Written by Nera Kuljanic with James Tarlton,
It fires the imagination and drives innovation. For centuries, ideas about exploration and exploitation of outer space have been occupying our minds and shaping the identity of our species. Today, space could play an increasing role for our daily lives and development. As our ambitions for space exploration grow and the economy of space travel changes; innovation, for example in materials, medicine, robotics, energy generation and storage, also provides for better terrestrial products and services. Where is Europe placed in the space game and how does each further step humanity takes into space change the rules of the game?
This year, STOA’s Annual Lecture will provide a platform for exploring these and many other questions. The event, entitled ‘Towards a space-enabled future for Europe’, will take place on 16 November 2016, and is organised jointly by STOA and the European Space Agency (ESA).
The European perspective
The governance of space activities in Europe is based on cooperation between the EU, the European Space Agency (ESA), and their member countries. Motivation to maximise the impact that can be achieved with the budget available for space activities is strong.
The EU and ESA have two flagship programmes: Galileo and Copernicus. Galileo is a system of navigation satellites, designed to provide greater accuracy than the US-developed global positioning system (GPS). Copernicus is the world’s largest earth observation programme, with primary applications in climate change, emergency management and security. The EU also funds space research through programmes like Horizon 2020.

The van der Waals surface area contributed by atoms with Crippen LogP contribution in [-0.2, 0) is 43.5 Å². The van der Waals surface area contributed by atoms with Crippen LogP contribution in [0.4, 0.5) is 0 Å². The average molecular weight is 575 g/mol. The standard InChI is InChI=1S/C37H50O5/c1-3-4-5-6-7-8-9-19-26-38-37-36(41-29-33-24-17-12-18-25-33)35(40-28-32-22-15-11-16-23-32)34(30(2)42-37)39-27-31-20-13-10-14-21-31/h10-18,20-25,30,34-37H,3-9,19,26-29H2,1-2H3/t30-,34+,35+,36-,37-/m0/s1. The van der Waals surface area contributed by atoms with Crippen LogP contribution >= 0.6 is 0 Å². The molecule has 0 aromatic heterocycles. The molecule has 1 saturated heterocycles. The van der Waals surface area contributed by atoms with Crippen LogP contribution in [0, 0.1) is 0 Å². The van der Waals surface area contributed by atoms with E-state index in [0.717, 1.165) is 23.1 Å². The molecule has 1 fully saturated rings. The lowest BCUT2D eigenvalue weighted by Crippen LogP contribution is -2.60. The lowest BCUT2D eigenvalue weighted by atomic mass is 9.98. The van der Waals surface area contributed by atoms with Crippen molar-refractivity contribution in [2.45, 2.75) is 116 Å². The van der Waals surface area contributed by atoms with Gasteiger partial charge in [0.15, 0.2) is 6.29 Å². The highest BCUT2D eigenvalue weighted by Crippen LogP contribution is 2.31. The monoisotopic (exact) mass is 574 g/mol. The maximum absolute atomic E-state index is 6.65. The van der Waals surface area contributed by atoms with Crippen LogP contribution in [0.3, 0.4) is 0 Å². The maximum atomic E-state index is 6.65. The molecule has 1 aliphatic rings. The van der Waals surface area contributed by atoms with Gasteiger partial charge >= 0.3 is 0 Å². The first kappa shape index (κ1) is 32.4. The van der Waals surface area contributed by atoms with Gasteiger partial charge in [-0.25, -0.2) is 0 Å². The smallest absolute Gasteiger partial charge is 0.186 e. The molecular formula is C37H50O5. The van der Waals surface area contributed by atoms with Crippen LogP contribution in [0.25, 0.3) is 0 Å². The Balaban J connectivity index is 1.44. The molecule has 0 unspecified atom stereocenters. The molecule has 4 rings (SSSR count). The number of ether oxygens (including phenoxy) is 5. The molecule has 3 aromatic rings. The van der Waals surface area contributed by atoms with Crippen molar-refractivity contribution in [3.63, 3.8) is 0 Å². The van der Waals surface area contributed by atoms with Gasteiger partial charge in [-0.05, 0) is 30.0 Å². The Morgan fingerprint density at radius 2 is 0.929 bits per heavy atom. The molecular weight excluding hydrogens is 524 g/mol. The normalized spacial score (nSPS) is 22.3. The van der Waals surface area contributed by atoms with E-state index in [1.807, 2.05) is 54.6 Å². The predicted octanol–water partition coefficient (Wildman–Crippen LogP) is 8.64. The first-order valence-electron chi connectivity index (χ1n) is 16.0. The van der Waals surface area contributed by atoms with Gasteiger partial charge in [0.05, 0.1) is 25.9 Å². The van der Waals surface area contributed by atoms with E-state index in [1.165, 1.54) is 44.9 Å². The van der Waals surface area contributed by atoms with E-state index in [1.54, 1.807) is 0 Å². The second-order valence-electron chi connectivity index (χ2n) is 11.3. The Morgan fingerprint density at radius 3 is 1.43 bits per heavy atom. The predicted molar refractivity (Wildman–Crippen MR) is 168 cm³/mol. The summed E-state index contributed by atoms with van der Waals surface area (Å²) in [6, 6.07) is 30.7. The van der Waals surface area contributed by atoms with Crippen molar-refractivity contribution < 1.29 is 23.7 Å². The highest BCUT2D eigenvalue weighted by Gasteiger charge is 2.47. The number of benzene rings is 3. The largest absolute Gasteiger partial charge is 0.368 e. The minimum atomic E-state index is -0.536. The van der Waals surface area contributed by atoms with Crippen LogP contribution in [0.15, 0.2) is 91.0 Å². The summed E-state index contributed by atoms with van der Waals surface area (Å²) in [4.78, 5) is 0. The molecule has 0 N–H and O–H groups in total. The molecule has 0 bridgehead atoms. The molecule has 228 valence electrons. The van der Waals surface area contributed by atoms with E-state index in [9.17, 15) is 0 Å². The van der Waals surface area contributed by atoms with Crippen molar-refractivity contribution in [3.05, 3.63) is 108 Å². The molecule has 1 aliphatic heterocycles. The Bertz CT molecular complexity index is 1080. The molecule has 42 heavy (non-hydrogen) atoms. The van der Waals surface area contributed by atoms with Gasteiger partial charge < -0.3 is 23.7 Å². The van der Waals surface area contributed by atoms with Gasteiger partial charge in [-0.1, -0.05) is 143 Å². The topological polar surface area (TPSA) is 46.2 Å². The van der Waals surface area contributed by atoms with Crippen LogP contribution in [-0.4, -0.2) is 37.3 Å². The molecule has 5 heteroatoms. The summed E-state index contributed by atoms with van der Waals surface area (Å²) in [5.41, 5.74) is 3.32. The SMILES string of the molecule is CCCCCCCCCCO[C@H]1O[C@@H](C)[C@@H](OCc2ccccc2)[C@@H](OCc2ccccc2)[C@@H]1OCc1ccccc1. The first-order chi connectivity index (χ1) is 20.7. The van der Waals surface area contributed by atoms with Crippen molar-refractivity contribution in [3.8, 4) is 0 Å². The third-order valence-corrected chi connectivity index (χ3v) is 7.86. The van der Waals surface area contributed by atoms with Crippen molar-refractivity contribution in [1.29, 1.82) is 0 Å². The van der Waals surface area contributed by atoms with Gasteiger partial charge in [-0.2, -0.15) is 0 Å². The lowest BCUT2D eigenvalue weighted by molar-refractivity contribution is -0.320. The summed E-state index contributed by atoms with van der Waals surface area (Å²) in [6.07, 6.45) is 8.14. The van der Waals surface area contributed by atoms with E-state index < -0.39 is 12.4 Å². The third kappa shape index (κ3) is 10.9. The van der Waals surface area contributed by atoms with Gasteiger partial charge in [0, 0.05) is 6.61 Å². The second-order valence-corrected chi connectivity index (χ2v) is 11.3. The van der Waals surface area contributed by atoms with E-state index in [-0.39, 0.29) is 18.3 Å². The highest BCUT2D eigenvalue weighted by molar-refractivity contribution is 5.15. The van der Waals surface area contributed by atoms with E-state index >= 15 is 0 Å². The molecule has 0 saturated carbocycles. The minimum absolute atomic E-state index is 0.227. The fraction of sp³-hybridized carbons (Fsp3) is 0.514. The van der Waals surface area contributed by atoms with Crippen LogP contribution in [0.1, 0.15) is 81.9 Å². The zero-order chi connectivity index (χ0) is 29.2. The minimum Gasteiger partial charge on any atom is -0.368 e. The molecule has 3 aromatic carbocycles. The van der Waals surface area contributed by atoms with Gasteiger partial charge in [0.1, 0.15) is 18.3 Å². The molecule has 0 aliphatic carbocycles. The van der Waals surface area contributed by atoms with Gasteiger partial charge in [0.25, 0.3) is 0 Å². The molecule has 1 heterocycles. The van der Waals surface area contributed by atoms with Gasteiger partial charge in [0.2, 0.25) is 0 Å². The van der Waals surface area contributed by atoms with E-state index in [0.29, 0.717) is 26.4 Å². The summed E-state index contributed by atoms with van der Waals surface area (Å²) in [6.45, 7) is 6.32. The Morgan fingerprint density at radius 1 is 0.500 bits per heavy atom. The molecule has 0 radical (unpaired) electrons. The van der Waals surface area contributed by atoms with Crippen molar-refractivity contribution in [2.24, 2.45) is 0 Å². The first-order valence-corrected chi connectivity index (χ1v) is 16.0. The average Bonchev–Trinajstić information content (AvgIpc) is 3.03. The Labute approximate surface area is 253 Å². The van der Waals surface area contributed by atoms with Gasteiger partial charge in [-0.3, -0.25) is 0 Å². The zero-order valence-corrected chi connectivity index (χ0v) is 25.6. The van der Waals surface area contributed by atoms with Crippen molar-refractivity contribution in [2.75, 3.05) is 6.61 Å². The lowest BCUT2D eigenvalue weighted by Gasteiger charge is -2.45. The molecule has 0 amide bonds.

The European Commission presented the Space Strategy for Europe on 26 October 2016. Among the priorities are market uptake of space data by the public and private sectors and supporting private sector involvement and space entrepreneurship. The challenge in implementing these new policies, is to reap societal and economic benefits for all Europeans, encourage rapid growth and stimulate industrial competitiveness, and promote European leadership in space.
About the speakers
The keynote speaker is Professor Sir Martin Sweeting, the founder and executive chairman of Surrey Satellite Technology Ltd (SSTL) and Director of the Surrey Space Centre. Passionate about space since his student days, Professor Sweeting developed one of the first ‘micro-satellites’ in 1979 and founded SSTL in 1985 to continue working on this technology. SSTL has gone from strength to strength – with Professor Sweeting as Chairman, it now has a €100 million annual turnover. Its affordable micro-satellites have enabled countries with smaller space budgets to enter the industry, while contributing to the work of the larger agencies and companies.
Sir Martin’s speech will be followed by the industry perspective, represented by Ariane Cornell of Blue Origin, perhaps best known for their work on re-usable landing rockets, dramatically reducing the cost per launch, and Johannes Von Thadden, from Airbus Defence and Space. Also speaking are ESA astronauts Thomas Pesquet and Reinhold Ewald.
MEPs Paul Rübig, STOA Chair, Mairead McGuinness, EP Vice-President responsible for STOA, and Eva Kaili, STOA First Vice-Chair, will also take part in the programme. The event will be moderated by Kai-Uwe Schrogl, ESA’s Chief Strategy Officer.
Interested in exploring Mars, but prefer to do it with both legs firmly set on Planet Earth? Attending the lecture is an opportunity to visit the exhibition STOA has set up with Europlanet and Knowedge4Innovation as part of the 8th European Innovation Summit.
Register for the event before 9 November 2016. Join the conversation on Twitter with #SpaceLecture2016.